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David Michaels

What ‘Dark Waters’ Reveals About Corporate Science

A new film shows how dodgy research puts communities at risk.

What lies beneath?

What lies beneath?

Photographer: Karl-Josef Hildenbrand/AFP via Getty Images

A new movie, “Dark Waters,” shines a bright light on a group of dangerous chemicals that are likely in your bloodstream right now. It tells the true story of a polluter that manipulated research and kept evidence hidden from the public – and shows just how crucial it is that scientific evidence be produced by researchers free of conflicts of interest.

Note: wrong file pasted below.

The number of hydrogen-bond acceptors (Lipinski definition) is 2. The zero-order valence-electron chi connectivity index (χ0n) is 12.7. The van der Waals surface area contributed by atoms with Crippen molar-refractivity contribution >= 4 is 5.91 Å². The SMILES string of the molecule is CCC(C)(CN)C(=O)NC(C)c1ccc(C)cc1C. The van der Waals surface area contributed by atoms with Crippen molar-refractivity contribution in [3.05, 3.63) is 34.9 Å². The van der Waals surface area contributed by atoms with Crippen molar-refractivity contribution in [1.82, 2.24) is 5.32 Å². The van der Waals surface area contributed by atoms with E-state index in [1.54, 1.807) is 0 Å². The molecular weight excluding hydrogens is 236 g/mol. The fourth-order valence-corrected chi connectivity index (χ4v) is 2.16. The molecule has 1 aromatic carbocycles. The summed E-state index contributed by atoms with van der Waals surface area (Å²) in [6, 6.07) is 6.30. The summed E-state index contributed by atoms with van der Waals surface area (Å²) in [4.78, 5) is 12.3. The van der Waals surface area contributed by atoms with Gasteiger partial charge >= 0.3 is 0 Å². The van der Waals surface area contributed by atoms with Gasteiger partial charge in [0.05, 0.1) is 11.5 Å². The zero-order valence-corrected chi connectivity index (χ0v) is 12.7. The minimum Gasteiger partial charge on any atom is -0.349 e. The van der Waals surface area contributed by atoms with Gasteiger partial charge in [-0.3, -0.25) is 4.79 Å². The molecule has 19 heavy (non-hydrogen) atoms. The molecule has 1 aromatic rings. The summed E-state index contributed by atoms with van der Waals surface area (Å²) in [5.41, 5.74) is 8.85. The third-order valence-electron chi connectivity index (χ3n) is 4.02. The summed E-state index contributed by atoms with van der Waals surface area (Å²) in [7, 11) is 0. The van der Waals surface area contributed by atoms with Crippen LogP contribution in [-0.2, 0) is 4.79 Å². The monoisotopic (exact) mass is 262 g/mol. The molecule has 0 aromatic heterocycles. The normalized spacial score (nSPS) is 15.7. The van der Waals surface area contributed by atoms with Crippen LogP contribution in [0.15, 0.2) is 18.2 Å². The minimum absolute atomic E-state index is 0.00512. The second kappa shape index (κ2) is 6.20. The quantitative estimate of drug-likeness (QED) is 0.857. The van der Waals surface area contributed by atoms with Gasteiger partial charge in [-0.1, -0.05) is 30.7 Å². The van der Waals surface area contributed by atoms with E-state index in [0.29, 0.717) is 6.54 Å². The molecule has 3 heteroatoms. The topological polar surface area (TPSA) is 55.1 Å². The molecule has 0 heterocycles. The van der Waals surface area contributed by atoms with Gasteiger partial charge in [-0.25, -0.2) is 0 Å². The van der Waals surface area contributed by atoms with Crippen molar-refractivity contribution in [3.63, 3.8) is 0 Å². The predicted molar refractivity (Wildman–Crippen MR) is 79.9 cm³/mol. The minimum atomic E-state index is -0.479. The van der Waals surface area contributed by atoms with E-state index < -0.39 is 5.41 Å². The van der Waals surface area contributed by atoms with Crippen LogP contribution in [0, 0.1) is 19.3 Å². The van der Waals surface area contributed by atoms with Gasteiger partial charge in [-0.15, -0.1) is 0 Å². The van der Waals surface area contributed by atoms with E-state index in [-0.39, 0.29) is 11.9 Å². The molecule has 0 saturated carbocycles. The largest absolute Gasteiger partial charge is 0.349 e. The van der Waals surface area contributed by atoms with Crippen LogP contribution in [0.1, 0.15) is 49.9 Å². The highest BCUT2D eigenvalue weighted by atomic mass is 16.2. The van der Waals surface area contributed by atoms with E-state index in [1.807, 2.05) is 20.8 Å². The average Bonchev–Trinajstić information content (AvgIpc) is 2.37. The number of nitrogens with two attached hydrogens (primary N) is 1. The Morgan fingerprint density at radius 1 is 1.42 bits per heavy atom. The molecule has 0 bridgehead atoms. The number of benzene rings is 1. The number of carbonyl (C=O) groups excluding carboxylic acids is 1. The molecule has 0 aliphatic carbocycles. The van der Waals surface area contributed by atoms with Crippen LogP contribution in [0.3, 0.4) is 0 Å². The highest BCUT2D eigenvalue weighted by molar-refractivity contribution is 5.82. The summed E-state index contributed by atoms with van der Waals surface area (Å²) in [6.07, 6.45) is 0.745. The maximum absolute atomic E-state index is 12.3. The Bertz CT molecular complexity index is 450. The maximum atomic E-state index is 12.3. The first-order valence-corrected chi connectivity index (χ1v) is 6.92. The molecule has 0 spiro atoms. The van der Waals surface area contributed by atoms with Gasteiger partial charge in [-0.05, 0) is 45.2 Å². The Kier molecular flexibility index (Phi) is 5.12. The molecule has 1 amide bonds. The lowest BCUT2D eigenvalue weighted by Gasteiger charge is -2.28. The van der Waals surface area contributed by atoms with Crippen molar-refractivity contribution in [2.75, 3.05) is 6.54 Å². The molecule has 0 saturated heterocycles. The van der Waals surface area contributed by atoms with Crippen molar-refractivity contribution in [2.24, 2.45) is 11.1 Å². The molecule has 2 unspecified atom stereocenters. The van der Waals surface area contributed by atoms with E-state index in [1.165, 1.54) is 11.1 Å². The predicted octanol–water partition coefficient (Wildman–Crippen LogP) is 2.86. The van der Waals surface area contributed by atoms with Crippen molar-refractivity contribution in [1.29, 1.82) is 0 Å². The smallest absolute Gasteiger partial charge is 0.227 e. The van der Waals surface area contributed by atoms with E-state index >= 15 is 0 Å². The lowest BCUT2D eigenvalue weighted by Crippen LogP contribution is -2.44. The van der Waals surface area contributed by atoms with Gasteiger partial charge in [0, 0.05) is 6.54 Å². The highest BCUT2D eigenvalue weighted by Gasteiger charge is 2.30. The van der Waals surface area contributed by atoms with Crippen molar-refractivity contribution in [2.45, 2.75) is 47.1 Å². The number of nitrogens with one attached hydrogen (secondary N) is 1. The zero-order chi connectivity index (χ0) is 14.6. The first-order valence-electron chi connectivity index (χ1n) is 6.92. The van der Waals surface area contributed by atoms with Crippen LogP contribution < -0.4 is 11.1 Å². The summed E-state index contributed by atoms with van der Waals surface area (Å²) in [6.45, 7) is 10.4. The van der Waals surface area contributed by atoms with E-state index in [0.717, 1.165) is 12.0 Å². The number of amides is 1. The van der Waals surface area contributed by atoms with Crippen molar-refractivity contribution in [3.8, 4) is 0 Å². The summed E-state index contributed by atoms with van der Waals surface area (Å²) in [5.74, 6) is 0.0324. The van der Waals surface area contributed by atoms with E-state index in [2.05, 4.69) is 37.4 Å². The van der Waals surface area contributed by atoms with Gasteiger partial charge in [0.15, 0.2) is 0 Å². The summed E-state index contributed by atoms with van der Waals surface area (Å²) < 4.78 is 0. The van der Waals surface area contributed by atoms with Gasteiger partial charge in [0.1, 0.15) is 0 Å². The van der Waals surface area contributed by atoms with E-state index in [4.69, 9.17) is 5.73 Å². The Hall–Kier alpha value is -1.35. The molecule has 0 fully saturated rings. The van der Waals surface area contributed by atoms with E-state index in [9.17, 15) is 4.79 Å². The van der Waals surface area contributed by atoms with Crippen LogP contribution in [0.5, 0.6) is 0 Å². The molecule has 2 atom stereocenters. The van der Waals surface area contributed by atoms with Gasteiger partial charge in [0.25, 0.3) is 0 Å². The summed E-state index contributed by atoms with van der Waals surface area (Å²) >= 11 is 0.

The chemicals that drive the film’s drama, known as PFAS, are remarkably effective at repelling water and oil. They’re used to make familiar products such as Teflon, Scotchgard and Gore-Tex, and are found in the coating of pizza boxes and microwave-popcorn bags. Unfortunately, in recent years, they’ve also gained attention for their links to cancer, liver and thyroid disease, increased cholesterol, and depressed fertility. They’ve been found in the blood of almost every American ever tested, and they contaminate the water in communities across the U.S.